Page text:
Because of the perpetual money problem, I spent a lot of time doing paid work (both academic and non-academic – availability was the main criteria) to help fund my studies….which, of course, delayed completion of my dissertation and made finding the time to publish anything almost impossible.
My advice to those contemplating the PhD in this job market would be – do it if you must, because you want to be a professor and absolutely nothing else, but know that getting a job in academia now is next to impossible – and if you think you’ll be the exception, don’t bank on it. Further, I’d tell them that unless they have either a very good funding package or are indepently wealthy, it’ll be close to impossible to find the time to professionalize in the ways that are required to have even the slightest chance of getting interviews that aren’t at a community college 500 miles northwest of The Pas.
That said, it’s the work I did in order not to starve to death during my PhD that has allowed me to relatively easily make the transition to a non-academic career-path. That necessity turned out to be a friend…but a friend that made my initial plan, to become a professor, even more difficult than it already would have been.
This is the kind of discussion of this issue we need more of. I, too, have focused mainly on those already there who face what is a horrible job market. And I read in your piece support for that kind of work.
But you make a very convincing case for not pursuing the PhD at all unless the academic career is a goal (even with alternatives in mind) and the first comment makes me realize that this means also addressing the issue of “quitting”. If most students start on this path with an academic career in mind, what do we do when they discover this may not be what they want after all, especially if that realization is related to your prescient points about teaching?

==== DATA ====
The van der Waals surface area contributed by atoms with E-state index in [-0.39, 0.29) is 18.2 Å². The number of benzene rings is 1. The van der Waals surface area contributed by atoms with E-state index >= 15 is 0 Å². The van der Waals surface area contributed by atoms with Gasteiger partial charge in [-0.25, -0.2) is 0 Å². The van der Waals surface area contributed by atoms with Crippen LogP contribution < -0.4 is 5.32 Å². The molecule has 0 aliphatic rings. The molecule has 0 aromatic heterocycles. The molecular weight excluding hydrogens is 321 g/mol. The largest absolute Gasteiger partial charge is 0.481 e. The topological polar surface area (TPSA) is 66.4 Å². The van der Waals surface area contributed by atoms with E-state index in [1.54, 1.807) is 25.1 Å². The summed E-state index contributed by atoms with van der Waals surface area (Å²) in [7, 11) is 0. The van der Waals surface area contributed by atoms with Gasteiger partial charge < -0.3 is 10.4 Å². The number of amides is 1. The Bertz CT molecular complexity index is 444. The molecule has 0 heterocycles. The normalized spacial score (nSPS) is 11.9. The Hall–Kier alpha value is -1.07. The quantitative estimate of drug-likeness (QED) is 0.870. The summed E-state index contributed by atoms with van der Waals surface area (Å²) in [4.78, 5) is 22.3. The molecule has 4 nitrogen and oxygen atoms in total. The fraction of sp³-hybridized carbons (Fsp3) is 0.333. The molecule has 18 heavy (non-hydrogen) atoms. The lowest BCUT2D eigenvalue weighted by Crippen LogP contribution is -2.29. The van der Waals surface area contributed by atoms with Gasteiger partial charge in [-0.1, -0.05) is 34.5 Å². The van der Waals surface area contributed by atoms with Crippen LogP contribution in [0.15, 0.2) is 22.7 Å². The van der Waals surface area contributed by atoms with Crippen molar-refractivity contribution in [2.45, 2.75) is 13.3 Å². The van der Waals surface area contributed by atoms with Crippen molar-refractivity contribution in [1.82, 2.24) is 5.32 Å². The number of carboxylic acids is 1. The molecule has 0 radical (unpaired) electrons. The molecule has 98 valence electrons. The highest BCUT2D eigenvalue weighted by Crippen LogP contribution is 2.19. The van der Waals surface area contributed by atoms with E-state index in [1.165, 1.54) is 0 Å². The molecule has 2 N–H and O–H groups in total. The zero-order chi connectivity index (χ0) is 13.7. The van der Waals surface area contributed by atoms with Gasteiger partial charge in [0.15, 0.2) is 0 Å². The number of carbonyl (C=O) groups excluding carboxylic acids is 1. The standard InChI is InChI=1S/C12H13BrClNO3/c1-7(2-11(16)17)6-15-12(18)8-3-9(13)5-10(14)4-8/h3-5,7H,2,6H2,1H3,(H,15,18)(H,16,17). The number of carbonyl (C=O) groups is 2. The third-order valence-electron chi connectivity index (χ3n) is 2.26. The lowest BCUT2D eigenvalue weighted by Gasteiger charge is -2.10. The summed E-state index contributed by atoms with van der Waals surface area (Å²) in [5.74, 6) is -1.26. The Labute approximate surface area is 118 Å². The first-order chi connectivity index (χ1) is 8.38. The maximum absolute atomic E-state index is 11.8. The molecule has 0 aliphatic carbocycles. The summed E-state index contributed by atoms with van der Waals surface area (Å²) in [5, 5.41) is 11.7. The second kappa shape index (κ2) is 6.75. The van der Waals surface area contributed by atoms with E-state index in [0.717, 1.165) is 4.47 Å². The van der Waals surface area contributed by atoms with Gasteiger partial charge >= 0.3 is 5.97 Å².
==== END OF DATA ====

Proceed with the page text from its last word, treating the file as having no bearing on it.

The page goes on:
Not only do we need to stop undervaluing alternatives, we also need to recognize that quitting might be a sign of strength. I know at least one person who took several years (with his registration on hold, thankfully) to make that decision (he decided to quit eventually) and has had considerable success since.
As a (soon-to-be) fifth year senior, the graduate school market is something I’ve been trying my hardest to pay attention to of late. I applied at a number of institutions (some prestigious, some not. some local, some not) and wasn’t accepted at any of them. This rather rude slap in the face by reality – made worse by the fact that, admittedly, I’ve gotten a great deal of the things I set out to achieve, academically – made me stop and think twice about whether or not graduate school, and the process of applying for a second time, was really worth it to me. I’m still deciding, to be honest, but I have to say that sometimes all this pushing for practicality kind of got to me. Yes, I want to know going in to a journey like graduate school just how likely the chances will be that I’ll get a job. I’m all for being able to afford a house, and maybe even food every now and then. However, as a young 22 year old, sometimes I wonder if it’d be better to sugar coat it for a while longer.